Christmas copycats will deliver unwelcome gifts

Justice Secretary Kenny MacAskill and Deputy Chief Constable of Police Scotland Iain Livingstone visit Trading Standards to view the counterfeit goods recently seized.
Justice Secretary Kenny MacAskill and Deputy Chief Constable of Police Scotland Iain Livingstone visit Trading Standards to view the counterfeit goods recently seized.

West Lothian Council’s Trading Standards officers are advising consumers to be aware of the dangers of counterfeit goods.

There is no limit to the variety of products that criminals will attempt to copy or counterfeit, especially in the run up to the festive period.

Executive councillor for services for the community, George Paul, said: “Christmas is an expensive time of year and the last thing that anyone wants to do is to spend money on goods which are of a shoddy standard or which are dangerous.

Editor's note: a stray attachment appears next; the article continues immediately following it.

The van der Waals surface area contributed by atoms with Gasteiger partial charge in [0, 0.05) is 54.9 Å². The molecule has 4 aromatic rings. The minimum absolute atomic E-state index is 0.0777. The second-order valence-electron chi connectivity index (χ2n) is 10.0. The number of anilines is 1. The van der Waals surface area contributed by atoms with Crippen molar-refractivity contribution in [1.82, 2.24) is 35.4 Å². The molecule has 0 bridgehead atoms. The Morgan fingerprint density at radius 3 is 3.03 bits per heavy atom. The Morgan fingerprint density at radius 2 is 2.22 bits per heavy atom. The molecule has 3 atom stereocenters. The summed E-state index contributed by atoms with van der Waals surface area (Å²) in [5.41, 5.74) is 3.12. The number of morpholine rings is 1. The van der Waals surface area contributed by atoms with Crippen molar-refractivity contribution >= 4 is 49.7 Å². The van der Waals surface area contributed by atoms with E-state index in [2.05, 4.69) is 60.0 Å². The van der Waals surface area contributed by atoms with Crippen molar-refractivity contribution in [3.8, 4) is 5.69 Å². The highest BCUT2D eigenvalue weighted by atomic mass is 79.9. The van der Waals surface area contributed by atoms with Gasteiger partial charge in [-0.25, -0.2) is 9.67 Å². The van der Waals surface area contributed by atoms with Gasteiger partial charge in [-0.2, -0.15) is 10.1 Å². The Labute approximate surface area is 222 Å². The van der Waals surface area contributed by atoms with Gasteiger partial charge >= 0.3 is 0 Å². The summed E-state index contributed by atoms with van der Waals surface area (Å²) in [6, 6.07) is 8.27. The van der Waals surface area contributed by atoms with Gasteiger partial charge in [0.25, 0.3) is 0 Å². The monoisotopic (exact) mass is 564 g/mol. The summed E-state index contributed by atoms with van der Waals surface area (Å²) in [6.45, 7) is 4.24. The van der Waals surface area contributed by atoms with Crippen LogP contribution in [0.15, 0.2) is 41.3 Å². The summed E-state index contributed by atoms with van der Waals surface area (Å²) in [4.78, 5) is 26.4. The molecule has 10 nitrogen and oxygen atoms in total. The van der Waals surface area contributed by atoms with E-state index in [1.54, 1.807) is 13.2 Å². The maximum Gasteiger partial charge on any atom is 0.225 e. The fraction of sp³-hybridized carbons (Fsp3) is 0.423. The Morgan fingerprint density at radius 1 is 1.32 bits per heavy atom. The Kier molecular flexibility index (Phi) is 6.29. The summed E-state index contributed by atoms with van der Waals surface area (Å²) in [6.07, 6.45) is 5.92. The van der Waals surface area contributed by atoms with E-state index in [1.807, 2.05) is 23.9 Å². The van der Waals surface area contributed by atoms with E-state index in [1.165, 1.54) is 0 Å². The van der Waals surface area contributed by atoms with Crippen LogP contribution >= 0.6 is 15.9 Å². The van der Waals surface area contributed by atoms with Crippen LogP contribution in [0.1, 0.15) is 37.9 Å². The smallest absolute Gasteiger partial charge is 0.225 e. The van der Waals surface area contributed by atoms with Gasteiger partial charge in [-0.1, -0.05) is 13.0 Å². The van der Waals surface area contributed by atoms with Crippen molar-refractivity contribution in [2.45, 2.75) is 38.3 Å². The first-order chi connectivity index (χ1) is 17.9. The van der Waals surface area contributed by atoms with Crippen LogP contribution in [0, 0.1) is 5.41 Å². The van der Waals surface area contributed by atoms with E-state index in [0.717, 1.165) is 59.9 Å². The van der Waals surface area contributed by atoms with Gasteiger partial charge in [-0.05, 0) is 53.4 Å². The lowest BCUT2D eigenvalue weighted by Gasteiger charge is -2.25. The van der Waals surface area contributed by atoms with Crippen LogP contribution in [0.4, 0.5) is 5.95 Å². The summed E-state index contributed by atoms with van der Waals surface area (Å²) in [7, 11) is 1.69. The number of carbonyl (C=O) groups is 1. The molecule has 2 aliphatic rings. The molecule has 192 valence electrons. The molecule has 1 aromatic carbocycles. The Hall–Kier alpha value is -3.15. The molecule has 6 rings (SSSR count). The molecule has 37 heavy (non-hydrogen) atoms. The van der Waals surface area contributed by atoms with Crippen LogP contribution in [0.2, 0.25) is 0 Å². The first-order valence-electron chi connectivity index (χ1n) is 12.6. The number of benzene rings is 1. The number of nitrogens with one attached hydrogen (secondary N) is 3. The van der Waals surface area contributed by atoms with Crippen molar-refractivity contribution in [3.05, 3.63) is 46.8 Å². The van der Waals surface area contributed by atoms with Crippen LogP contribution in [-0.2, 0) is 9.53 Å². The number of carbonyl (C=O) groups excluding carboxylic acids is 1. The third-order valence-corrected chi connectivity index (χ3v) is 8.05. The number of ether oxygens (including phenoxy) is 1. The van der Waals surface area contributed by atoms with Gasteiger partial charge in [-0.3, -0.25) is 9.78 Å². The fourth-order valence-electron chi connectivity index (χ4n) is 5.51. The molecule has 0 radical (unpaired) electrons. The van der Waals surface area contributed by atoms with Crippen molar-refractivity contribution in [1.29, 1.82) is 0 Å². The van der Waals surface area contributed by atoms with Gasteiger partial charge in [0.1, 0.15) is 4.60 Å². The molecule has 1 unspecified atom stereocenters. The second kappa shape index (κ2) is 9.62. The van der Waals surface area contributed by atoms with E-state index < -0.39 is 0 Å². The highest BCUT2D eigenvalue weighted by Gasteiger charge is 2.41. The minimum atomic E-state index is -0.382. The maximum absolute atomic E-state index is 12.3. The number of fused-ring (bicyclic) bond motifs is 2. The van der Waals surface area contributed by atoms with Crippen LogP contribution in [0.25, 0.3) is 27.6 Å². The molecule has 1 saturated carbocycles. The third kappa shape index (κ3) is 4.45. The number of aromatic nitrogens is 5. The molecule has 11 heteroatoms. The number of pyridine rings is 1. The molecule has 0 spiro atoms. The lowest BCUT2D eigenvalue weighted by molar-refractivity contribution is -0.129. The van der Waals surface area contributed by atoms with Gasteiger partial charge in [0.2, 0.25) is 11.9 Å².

“The council’s Trading Standards team is taking this opportunity to highlight what to look out for and how people can protect themselves from being duped.”

The people who manufacture or sell counterfeit goods are often also involved in organised crime.

Only buy alcohol or tobacco from a reputable trader and check for spelling mistakes, altered logos, low quality labels and poor packaging.

Foreign safety warnings, or no health warnings at all, are also indicators of counterfeit or illegal cigarettes.

The actual contents of illicit alcohol and tobacco products are the cheapest the counterfeiter can get and there are no quality control measures in the production process.

Remember, if it seems too good to be true then it probably is, so steer well clear to avoid a Christmas disaster.